High waisted jeans, hurray! Love your words, too.

    1. i'm open to any chocolate hazelnut spread. i'll try that one. thank you.

  4. I love this post so much. But especially that last bit.

    1. thank you, ashlae. the last bit was what i wrote first. it was where i started. funny how it became the end.

  5. I had to tell you that I laughed out loud at: "How I woke up last Monday to the W.H.O. news story about the possible connection between eating processed meats and cancer and immediately went out for a bacon cheeseburger." Woman after my own heart. I've been craving SPAM all week.

    And also: Don't give up on that book. The rest of us need to read it. And we need the courage that comes from watching someone turn the impossible into the possible.

    Thanks for the lovely read, as always. xx

    1. not giving up! thank you. and SPAM? hilarious. i've never tried it.

  6. I would give the drunk, homeless guy a little bag of your cookies. But that's just me. Love all of your honest, gut-wrenching posts.
    Maralyn Woods

    1. i considered doing that! maybe i will tomorrow.

  7. I love all of your posts so much. I just recently found out about you and went back and read a lot of them all at once. My favorite is the french toast one. Your writing is just beautiful. Monica

    1. the french toast one is my favorite ever. thank you for reminding me. thank you for reading.

  8. Could they be from here - the cocoa? Yours looks delicious!


  10. I think there are likely legions of us restless mamas at our ovens, rolling out dough between our fingers, building bridges made of sugar and cocoa and letting the scary thoughts scurry where they may. The difference is that you find the words to say what we live. I salute you and will have seventeen slices of an excellent salami in your honor.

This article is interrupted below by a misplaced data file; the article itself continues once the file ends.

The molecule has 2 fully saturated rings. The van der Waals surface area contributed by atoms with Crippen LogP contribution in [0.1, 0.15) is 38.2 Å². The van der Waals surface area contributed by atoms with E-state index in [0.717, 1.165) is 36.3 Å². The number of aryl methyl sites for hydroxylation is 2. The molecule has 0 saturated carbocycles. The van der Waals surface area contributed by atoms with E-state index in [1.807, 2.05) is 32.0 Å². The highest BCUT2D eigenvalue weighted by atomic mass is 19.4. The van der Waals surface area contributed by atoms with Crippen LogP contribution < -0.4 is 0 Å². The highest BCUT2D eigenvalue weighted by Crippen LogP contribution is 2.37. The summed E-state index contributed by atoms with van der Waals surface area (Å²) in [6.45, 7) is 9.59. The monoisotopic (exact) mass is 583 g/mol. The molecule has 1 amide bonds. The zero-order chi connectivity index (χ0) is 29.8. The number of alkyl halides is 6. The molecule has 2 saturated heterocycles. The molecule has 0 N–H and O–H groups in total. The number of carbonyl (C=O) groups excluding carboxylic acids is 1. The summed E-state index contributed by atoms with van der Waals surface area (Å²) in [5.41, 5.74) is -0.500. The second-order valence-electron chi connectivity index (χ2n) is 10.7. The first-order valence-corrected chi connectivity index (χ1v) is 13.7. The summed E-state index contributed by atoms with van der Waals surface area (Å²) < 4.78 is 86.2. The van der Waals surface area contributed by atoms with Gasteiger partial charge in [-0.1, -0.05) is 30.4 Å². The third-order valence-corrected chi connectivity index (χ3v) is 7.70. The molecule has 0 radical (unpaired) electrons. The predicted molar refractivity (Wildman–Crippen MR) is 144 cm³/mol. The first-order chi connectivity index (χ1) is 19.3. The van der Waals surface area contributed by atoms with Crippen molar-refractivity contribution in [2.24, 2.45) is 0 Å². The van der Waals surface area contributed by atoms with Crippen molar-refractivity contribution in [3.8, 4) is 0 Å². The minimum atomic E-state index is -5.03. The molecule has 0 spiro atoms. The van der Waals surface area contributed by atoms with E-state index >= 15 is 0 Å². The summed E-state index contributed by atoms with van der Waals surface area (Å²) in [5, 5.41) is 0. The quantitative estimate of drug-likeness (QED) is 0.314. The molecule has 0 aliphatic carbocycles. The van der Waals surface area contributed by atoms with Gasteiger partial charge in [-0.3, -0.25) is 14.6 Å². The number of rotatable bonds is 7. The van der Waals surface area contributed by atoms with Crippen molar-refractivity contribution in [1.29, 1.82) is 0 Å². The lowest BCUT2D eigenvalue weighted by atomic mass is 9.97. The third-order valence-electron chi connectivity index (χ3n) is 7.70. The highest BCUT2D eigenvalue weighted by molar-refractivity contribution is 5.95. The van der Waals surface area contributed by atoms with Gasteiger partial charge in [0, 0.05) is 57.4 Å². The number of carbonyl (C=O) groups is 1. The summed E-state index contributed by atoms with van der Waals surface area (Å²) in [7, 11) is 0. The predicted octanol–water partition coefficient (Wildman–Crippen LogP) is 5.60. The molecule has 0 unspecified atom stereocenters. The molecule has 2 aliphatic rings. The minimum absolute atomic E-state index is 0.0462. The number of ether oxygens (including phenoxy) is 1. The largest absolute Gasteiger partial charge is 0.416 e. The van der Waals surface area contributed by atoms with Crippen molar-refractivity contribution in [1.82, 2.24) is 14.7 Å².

11. Your words really speak to me, especially since I've been having an especially difficult time with my own children. Thank you, Phyllis.

  12. What a beautiful post. Thank you for offering a glimpse of the very real life you're living. It's always a treat to read your words!

  13. I feel like I am reading about me - a younger version obviously. But we do survive.A lot of crazy stuff happens and you think you learn from it, then a new twist is added. Oh well, back to the drawing board.
    Children are forgiving. They love you unconditionally. And, you will always wake up, as I still do, from a dream involving your kids that scares the pajamas off you.
    Thank you for the gooey, sweet treats. We will love 'em.

  14. As usual, I am right there with you, Phyllis!

  15. The earthquake drills get me every time. I have never in my life been more vulnerable-feeling than now, as a mother. I love your words.

  16. god, you're good. write the book. with a lump in my throat and a knowing ache in my heart, you make me feel seen and proud to be a mom.

  17. Your words get me Every. Single. Time. And now I need to make these cookies for my kids.

  18. Your words have such power here, you really capture life's harsh realities and how brutal things can be. But you ALSO give us cookies. Are you a genius?

  19. Yes, she is a genius and this post had me weeping with the reality of life as a mother woman spouse SELF and I thank you...for how you expressed*

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  22. This recipe looks so delicious and easy to do. Will try to do it for my family last week.